There has been much in the media of late regarding the minimum pricing of alcohol and Scotland, Wales and twelve councils in Greater Manchester are moving towards this. The Welsh Assembly Government would like to take charge of rules surrounding alcohol sales, this including licensing hours, advertising and minimum pricing and would involve devolving the Licensing Act 2003. The Licensing (Scotland) Act 2005 came into effect on 1st September 2009 and minimum pricing is set to be introduced next year.
It would appear that David Cameron, who initially stated that (minimum pricing) would impact only on those on a low income and he would not give his support to it, has changed his mind and is bending to what he sees as a shift in public opinion, publicly backing Greater Manchester Councils plans to bring in minimum pricing."Healthy Nudges" (HN) as commissioned by the Facullty of Public Health only a week before. The same questions pertaining to minimum pricing received a different response, that is: For: 45% (HN) as opposed to 40%. Against: 44% (HN) as opposed to 47%. Don't know: 11% (HN) as opposed to 13%.
There are concerns however, regarding the legality of minimum pricing, as both the UK government and legal experts believe there is a possibility that it breaks European competition law.
Furthermore, the Home Office attempted to resurrect the consultation paper on the previous goverments' drug strategy for England, Wales and Scotland. This paper proposed that those addicted to drugs and alcohol could have their welfare benefits withdrawn if they refused treatment. The Labour government intended to carry out pilot schemes this year in an attempt to get those with drug and alcohol addictions back into work. However in May, the Social Security Advisory Committee, which is an independent statutory body, said withdrawing benefits would lead to crime and prostitution. The coalition government scrapped the pilot scheme.
It is interesting to note that the media focused almost entirely on those addicted to drugs and it would appear that drug addiction is more socially acceptable than alcohol addiction. It is important to note that those who drink in a harmful or hazardous way - an estimated 24% of the adult population, far outnumber (both casual and addicted) drug users - an estimated 1 - 50.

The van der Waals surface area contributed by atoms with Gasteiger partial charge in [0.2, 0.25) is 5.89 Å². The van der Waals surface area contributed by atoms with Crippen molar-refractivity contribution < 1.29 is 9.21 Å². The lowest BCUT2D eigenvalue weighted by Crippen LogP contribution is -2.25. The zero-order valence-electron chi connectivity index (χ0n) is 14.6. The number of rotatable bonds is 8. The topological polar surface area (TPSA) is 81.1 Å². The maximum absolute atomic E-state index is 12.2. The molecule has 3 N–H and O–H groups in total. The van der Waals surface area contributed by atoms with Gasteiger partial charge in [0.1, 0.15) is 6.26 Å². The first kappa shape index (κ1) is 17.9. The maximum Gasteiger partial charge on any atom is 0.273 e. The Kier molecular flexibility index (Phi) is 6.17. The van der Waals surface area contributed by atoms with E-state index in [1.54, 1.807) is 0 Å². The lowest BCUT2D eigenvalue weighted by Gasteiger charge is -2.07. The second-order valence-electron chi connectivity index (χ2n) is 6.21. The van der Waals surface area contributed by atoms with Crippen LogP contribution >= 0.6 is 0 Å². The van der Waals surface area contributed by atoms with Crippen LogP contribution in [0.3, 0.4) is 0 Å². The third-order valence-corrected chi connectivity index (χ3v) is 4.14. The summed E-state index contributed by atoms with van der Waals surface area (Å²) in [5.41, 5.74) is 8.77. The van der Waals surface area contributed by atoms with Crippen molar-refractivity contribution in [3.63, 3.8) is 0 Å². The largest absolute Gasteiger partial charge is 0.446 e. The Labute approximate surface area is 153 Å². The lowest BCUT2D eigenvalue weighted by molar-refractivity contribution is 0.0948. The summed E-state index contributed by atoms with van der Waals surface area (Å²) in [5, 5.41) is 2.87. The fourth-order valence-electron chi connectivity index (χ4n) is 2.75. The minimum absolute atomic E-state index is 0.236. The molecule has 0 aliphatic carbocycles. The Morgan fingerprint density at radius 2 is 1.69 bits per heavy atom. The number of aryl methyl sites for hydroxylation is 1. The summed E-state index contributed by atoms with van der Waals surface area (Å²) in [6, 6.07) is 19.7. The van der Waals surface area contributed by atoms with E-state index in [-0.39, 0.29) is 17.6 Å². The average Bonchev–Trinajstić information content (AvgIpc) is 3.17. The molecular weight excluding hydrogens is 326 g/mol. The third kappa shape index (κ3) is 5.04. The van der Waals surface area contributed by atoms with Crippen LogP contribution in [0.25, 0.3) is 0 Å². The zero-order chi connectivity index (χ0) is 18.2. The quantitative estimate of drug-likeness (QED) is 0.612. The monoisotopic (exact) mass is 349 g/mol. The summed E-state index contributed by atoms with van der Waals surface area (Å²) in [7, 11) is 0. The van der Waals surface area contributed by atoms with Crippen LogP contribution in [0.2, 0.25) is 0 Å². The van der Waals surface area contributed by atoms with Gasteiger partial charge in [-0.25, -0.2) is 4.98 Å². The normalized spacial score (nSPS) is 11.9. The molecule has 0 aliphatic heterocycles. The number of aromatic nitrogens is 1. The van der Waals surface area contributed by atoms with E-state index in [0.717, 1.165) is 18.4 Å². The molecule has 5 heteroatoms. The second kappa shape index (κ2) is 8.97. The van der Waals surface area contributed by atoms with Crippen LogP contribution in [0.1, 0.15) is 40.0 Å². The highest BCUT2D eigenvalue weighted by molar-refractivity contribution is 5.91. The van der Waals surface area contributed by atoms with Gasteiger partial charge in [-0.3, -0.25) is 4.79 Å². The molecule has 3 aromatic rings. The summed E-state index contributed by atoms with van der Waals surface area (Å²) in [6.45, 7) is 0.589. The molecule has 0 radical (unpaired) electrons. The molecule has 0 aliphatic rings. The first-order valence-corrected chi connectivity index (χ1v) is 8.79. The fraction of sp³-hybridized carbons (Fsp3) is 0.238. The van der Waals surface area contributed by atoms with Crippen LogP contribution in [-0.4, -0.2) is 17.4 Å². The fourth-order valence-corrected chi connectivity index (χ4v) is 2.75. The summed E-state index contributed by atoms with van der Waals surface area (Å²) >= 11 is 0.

It is my intention to focus on alcohol abuse.
YouGov published another one of its wonderful surveys entitled SixthSense which dealt with issues surrounding alcohol. It found that 47% or respondents were against a minimum price (50p) per alcohol unit and 40% were for it. It also found that 78% of UK adults admitted that a minimum price would have no effect on the amount of alcohol they drink and 45% of those who visit pubs on a regular basis, would buy alcohol at the supermarket and drink it at home, because of the cost. The total number of respondents was 2152 and a large majority drank alcohol.
It is interesting to compare this survey with that of
It is obvious that the bias of responders alters the outcome and therefore both surveys lack validity. Both had small sample sizes, yet YouGov and the Faculty of Public Health seem content to accept the findings as representative of the country as a whole. As YouGovs own survey contradicted the survey commmisssioned by the FPH - it is suprising that they published it!
There can be no doubt that the UK appears to have an 'alcohol problem' with an estimated 24% of adults drinking in a hazardous or harmful way. I do wonder why the government introduced the extended licensing hours in 2005. It was suggested that binge drinking was fuelled by the desire to drink as much as possible by 11pm closing time and with a more relaxed approach, it was hoped that we, the public, would develop a 'cafe culture' to alcohol consumption. Suprise, surprise, it hasn't happened!
Perhaps the real reasoning was to top up the treasury coffers?
Last week showed what appeared to be conflicting reports: The Beer and Pub Association stated that 2009 saw the sharpest decline in alcohol consumption across the board since 1948. This figure was based primarily on data supplied by HM Revenue and Customs, detailing the amount of alcohol sold by producers and importers into the UK market. The Institute of Alcohol Studies also show a decrease in alcohol consumption in recent years.
There were also reports of the increase in alcohol related deaths and hospital admissions. Professor Bellis, director of the North West Public Health Observatory, reporting "The English death toll from alcohol now exceeds 15,500 people every year. It is time to recognise that we are not a population of responsible drinkers with just a hand full of irresponsible individuals ruining it for others."
So it would appear that indeed, we do have a problem - but would a minimum price for alcohol units help on hinder the 'hidden victims' of alcohol dependence? For these hidden victims exist and most of us are totally unaware of them!
Part two will focus on the drinking habits of our nation and the increase in alcohol related (ill)health conditions and death and the financial cost involved.
I feel I must declare that while writing this post - I have been drinking alcohol. It is a fine thing when treated with respect. I am not saying I have never abused it!